Greater Harrisburg's Community Magazine

HBG Council Recap: Madsen sworn in, Hamilton expansion OK’d.

Dave Madsen was sworn in as a Harrisburg councilman just as tonight’s meeting started.

Harrisburg City Council swore in a new member and approved a major building project during a legislative session this evening.

Dave Madsen, a technician in the Pennsylvania Department of Revenue, took the oath of office from Dauphin County Judge Lori Serratelli, officially assuming the seat formerly held by Jeffrey Baltimore.

Madsen was appointed to a four-month term on council last week, and, just two days later, nabbed the Democratic nomination to run for his seat in the November election. Since Madsen currently has no Republican challenger in that race, he will likely serve the remaining two years of Baltimore’s term. His seat has been empty since Baltimore’s resignation on Aug. 11.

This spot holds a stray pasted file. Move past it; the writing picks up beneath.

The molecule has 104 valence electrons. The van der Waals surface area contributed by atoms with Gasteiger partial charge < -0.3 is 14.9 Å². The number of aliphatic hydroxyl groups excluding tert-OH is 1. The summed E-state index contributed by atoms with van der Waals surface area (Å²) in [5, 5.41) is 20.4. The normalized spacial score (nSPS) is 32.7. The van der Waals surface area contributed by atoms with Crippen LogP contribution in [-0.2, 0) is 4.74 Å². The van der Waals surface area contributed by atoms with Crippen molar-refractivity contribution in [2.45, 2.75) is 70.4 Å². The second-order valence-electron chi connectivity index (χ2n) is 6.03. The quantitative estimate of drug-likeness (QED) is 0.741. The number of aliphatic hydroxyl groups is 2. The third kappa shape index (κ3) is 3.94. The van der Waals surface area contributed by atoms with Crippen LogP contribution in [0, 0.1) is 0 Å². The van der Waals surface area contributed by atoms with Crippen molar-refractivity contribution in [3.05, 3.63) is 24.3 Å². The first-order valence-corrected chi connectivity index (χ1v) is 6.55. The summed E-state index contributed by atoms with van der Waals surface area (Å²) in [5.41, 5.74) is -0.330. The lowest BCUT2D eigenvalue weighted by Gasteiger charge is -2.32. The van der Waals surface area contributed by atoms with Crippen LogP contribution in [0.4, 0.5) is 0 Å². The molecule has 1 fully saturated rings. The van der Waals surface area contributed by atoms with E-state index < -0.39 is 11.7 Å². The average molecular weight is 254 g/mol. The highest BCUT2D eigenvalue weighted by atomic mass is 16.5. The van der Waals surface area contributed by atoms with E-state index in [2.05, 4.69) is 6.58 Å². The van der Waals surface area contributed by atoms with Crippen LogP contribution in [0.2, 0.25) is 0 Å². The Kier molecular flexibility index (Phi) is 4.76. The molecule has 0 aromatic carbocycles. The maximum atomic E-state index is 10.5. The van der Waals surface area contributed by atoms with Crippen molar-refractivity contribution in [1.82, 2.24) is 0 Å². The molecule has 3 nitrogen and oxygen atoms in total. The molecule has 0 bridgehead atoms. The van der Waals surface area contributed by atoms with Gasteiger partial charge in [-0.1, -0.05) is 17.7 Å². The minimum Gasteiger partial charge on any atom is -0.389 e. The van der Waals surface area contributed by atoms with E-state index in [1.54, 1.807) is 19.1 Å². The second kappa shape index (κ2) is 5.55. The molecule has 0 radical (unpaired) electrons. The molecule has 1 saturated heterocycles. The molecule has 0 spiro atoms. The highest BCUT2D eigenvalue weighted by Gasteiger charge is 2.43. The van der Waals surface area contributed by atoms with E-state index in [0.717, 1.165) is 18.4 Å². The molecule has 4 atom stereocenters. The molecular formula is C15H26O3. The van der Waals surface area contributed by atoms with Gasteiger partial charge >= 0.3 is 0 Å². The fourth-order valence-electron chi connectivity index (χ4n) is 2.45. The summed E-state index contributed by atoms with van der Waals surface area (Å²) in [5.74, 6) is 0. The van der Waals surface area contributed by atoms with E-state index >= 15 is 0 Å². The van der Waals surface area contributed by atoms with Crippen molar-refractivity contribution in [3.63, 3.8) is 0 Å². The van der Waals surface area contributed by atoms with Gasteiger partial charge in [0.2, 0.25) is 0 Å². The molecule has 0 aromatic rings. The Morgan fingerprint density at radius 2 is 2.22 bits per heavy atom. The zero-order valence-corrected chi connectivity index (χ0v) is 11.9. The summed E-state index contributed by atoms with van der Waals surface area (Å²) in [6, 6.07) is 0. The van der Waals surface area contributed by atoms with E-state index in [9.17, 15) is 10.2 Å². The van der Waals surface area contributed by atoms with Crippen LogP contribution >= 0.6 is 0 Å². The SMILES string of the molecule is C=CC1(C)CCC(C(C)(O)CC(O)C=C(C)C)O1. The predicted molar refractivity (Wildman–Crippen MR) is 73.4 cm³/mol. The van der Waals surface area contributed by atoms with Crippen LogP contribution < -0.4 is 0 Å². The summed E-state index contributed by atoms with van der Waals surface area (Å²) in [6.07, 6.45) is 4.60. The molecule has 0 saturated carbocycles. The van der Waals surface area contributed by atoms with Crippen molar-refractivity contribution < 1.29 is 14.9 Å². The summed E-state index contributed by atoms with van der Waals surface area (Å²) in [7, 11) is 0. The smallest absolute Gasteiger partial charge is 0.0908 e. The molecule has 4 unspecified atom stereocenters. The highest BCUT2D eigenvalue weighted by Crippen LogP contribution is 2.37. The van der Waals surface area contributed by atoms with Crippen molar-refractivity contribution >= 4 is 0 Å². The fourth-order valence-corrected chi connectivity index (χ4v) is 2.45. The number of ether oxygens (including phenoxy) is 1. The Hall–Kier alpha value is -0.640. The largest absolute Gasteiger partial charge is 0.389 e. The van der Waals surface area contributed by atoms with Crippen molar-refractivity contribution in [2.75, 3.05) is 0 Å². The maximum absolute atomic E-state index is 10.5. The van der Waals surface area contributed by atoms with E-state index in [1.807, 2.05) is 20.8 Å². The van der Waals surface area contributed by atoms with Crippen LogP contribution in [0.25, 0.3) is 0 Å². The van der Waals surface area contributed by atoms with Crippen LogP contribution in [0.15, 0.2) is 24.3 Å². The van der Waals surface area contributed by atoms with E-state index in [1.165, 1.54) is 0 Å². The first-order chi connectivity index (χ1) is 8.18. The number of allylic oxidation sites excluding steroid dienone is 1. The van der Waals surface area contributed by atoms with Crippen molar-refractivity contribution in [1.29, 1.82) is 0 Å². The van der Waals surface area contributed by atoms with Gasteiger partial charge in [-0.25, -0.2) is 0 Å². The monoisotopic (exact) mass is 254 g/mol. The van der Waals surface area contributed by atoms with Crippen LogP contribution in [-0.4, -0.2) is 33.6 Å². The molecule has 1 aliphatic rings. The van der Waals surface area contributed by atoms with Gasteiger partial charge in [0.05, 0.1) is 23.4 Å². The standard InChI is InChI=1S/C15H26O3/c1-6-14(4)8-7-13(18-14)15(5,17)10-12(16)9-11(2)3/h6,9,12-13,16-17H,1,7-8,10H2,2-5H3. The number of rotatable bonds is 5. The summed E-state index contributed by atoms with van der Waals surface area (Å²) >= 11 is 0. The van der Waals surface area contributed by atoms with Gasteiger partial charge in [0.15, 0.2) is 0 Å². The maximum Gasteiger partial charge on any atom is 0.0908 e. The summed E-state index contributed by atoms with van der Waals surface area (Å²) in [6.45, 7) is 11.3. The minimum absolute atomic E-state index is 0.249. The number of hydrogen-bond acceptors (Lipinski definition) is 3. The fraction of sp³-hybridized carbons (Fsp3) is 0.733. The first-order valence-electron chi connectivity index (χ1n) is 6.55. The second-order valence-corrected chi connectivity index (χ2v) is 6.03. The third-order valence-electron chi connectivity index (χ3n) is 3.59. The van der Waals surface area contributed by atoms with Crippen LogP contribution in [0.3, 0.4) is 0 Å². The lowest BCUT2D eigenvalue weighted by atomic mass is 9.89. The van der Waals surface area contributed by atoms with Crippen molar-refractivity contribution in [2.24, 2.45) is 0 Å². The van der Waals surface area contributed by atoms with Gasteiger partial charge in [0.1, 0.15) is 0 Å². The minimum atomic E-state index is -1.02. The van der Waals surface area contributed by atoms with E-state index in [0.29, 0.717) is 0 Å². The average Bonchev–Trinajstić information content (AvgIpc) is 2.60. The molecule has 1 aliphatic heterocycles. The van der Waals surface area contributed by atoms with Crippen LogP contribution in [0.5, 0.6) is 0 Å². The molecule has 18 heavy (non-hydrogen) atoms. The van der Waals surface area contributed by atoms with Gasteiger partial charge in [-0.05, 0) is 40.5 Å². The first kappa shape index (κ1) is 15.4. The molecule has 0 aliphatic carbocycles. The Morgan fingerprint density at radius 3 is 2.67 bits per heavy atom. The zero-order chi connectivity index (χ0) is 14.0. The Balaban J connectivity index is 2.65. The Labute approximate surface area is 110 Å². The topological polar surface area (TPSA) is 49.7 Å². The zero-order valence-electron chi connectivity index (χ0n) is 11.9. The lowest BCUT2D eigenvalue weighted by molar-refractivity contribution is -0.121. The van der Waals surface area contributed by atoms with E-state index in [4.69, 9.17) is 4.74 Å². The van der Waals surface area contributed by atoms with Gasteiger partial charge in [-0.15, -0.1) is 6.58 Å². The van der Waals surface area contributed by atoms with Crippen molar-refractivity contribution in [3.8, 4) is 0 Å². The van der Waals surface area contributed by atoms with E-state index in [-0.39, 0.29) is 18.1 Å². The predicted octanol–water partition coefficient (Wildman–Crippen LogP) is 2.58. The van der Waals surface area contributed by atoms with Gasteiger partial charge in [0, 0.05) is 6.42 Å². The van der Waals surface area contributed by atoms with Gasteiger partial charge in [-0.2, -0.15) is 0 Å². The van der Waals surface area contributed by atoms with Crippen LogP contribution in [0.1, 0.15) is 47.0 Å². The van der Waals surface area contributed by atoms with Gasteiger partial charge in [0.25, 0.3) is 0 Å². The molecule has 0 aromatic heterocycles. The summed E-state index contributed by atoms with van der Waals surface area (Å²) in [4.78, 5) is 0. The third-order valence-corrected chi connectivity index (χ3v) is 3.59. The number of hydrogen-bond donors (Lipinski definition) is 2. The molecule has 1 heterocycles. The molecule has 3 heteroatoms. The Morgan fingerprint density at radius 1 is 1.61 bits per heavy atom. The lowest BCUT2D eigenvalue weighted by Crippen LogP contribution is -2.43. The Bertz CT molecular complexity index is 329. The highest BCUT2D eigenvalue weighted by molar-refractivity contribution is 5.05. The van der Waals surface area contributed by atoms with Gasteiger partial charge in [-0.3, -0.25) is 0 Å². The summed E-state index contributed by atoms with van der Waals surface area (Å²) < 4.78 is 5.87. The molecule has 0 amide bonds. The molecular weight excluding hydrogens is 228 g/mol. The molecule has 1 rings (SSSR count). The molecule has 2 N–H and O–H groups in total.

After Madsen was sworn in, council voted on a number of resolutions awaiting final approval. Most significant among them was a building permit application by Hamilton Health Providers, which now has the green light to expand its facility on S. 17th Street to include additional parking spots, patient visiting rooms and classrooms for the Head Start pre-K program.

Council also brought to the floor two new resolutions, including one calling for the creation of a task force to explore community policing policies, law enforcement and training initiatives, and the creation of a civilian review board for the police bureau. Council agreed to consider such legislation as a condition of allocating $65,000 to the bureau for the purchase of new protective gear.

A resolution approving the city’s agreement with the National Civil War Museum was also brought to the floor tonight and moved to the Economic Development Committee. Mayor Eric Papenfuse announced the plan to resolve disputes with the museum in a press conference at city hall yesterday. The agreement, reached jointly by city officials and museum directors, will allow the museum to buy its collection of artifacts from the city for $5.25 million. In turn, the city will begin to charge the museum rent and will pay for some capital repairs to the museum building in Reservoir Park.

Council will discuss both of the new resolutions at its Sept. 19 work session.

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